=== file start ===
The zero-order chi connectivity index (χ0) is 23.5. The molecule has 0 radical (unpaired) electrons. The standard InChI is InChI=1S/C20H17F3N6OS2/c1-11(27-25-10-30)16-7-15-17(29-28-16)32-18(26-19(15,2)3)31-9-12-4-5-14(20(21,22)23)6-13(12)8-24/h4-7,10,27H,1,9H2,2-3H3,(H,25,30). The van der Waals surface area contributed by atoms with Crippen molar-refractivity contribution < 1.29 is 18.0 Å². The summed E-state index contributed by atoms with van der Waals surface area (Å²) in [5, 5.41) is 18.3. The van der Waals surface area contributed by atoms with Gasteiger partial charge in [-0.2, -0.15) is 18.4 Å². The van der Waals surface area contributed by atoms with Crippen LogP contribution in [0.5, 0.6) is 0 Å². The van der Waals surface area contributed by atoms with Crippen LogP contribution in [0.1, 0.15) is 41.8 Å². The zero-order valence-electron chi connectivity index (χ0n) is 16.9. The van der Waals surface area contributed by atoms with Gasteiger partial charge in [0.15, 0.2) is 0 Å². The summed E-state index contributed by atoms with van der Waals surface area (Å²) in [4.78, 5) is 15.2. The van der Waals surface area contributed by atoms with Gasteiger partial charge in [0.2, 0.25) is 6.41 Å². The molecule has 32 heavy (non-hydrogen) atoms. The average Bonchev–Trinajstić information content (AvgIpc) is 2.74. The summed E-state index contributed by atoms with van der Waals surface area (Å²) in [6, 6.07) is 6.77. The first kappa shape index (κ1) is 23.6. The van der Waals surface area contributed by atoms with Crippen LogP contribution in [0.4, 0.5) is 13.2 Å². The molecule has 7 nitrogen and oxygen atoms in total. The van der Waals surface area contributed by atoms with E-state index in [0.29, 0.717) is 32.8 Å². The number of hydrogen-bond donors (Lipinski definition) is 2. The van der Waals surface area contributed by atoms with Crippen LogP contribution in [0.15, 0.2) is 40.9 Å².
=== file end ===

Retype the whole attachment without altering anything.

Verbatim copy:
The zero-order chi connectivity index (χ0) is 23.5. The molecule has 0 radical (unpaired) electrons. The standard InChI is InChI=1S/C20H17F3N6OS2/c1-11(27-25-10-30)16-7-15-17(29-28-16)32-18(26-19(15,2)3)31-9-12-4-5-14(20(21,22)23)6-13(12)8-24/h4-7,10,27H,1,9H2,2-3H3,(H,25,30). The van der Waals surface area contributed by atoms with Crippen molar-refractivity contribution < 1.29 is 18.0 Å². The summed E-state index contributed by atoms with van der Waals surface area (Å²) in [5, 5.41) is 18.3. The van der Waals surface area contributed by atoms with Gasteiger partial charge in [-0.2, -0.15) is 18.4 Å². The van der Waals surface area contributed by atoms with Crippen LogP contribution in [0.5, 0.6) is 0 Å². The van der Waals surface area contributed by atoms with Crippen LogP contribution in [0.1, 0.15) is 41.8 Å². The zero-order valence-electron chi connectivity index (χ0n) is 16.9. The van der Waals surface area contributed by atoms with Gasteiger partial charge in [0.15, 0.2) is 0 Å². The summed E-state index contributed by atoms with van der Waals surface area (Å²) in [4.78, 5) is 15.2. The van der Waals surface area contributed by atoms with Gasteiger partial charge in [0.2, 0.25) is 6.41 Å². The molecule has 32 heavy (non-hydrogen) atoms. The average Bonchev–Trinajstić information content (AvgIpc) is 2.74. The summed E-state index contributed by atoms with van der Waals surface area (Å²) in [6, 6.07) is 6.77. The first kappa shape index (κ1) is 23.6. The van der Waals surface area contributed by atoms with Crippen LogP contribution in [0.4, 0.5) is 13.2 Å². The molecule has 7 nitrogen and oxygen atoms in total. The van der Waals surface area contributed by atoms with E-state index in [0.29, 0.717) is 32.8 Å². The number of hydrogen-bond donors (Lipinski definition) is 2. The van der Waals surface area contributed by atoms with Crippen LogP contribution in [0.15, 0.2) is 40.9 Å².